Project Details


Background The immune system is complex and works to maintain our health. Microglia are the primary immune cells in the brain, and work to maintain healthy nerve cells by removing unwanted molecules in the brain, along with other functions. Problems within the immune system, including increased activity of microglia, can lead to brain inflammation, which is common in individuals with Alzheimer's. Another factor that can contribute to Alzheimer's is an individual's genes (coded for in their DNA). Current research focuses on how genes interact with other factors, like the immune system, to increase or decrease one's risk of Alzheimer's. Many of the genes identified related to risk have been linked to the microglia. Understanding how the microglia and risk genes interact will help increase the understanding of the unique role they play in Alzheimer's. Research Plan Dr. Li and colleagues will use a specialized type of stem cell collected from adult human tissue called hiPSCs (human induced Pluripotent Stem Cells). These hiPSCs are from adult cells that can be reprogrammed into any type of cell in the human body including microglia. Using microglia generated from these cells, the research team will study the role specific risk genes previously identified may play in microglia's activity. By turning genes 'on' and 'off' through a gene editing technique called CRISPR (which allows the researcher to manipulate the gene for increased or decreased activity), they research team will look at microglia's ability to remove unwanted proteins from the brain through a process called phagocytosis, which is the engulfing of foreign material by the microglia. They will also track how the rest of the microglia responds to certain genes being turned on or off. Impact This research will help provide information on the role microglia may play in Alzheimer's, and improve our understanding of how this biology intersects with identified genes that increase/ decrease risk. A greater understanding of the microglia may open the door for novel therapies to be explored.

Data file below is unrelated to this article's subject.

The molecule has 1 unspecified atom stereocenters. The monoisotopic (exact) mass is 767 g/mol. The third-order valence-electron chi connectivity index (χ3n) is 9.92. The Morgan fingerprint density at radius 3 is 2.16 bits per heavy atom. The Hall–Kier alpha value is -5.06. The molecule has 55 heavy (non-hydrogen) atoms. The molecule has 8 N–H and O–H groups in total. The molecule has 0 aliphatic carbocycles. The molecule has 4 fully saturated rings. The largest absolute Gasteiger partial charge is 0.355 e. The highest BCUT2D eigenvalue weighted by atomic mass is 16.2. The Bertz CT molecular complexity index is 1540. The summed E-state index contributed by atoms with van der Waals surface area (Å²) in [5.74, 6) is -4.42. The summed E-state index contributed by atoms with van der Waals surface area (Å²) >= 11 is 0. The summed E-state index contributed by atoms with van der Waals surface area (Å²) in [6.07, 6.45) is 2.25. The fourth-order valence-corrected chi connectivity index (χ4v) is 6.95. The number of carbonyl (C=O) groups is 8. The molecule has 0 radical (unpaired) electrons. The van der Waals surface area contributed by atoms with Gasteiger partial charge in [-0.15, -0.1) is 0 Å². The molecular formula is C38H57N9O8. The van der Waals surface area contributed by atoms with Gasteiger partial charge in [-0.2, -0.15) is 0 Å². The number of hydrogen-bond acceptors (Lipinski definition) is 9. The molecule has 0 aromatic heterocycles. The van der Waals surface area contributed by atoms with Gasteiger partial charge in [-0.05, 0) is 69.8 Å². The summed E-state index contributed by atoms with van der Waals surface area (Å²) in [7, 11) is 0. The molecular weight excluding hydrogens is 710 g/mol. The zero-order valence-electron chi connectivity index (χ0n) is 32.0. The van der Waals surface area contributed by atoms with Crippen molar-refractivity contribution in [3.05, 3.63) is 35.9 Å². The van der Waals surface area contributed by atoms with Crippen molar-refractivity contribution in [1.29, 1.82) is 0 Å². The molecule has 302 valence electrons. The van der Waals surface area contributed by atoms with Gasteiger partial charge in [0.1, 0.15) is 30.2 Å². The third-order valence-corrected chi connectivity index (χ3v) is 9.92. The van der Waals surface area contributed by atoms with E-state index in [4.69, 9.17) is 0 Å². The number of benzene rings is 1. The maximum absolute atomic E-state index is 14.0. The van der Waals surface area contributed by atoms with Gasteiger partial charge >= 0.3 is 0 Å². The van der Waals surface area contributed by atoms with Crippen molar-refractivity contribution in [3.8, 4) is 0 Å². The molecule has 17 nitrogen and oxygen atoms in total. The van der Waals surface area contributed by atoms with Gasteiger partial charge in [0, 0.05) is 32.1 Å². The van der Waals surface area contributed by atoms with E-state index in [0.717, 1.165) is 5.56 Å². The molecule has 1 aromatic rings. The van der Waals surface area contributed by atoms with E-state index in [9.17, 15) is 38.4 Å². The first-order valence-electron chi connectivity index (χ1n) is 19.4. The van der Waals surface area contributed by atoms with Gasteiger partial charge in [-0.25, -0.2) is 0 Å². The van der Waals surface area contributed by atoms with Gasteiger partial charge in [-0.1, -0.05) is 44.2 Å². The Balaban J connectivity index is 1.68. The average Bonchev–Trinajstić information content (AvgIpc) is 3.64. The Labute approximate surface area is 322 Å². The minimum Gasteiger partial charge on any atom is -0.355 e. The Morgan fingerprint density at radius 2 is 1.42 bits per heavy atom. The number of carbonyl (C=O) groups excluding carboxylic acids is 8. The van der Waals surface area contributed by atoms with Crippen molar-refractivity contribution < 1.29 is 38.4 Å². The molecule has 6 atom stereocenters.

Effective start/end date1/01/22 → …


  • Alzheimer's Association


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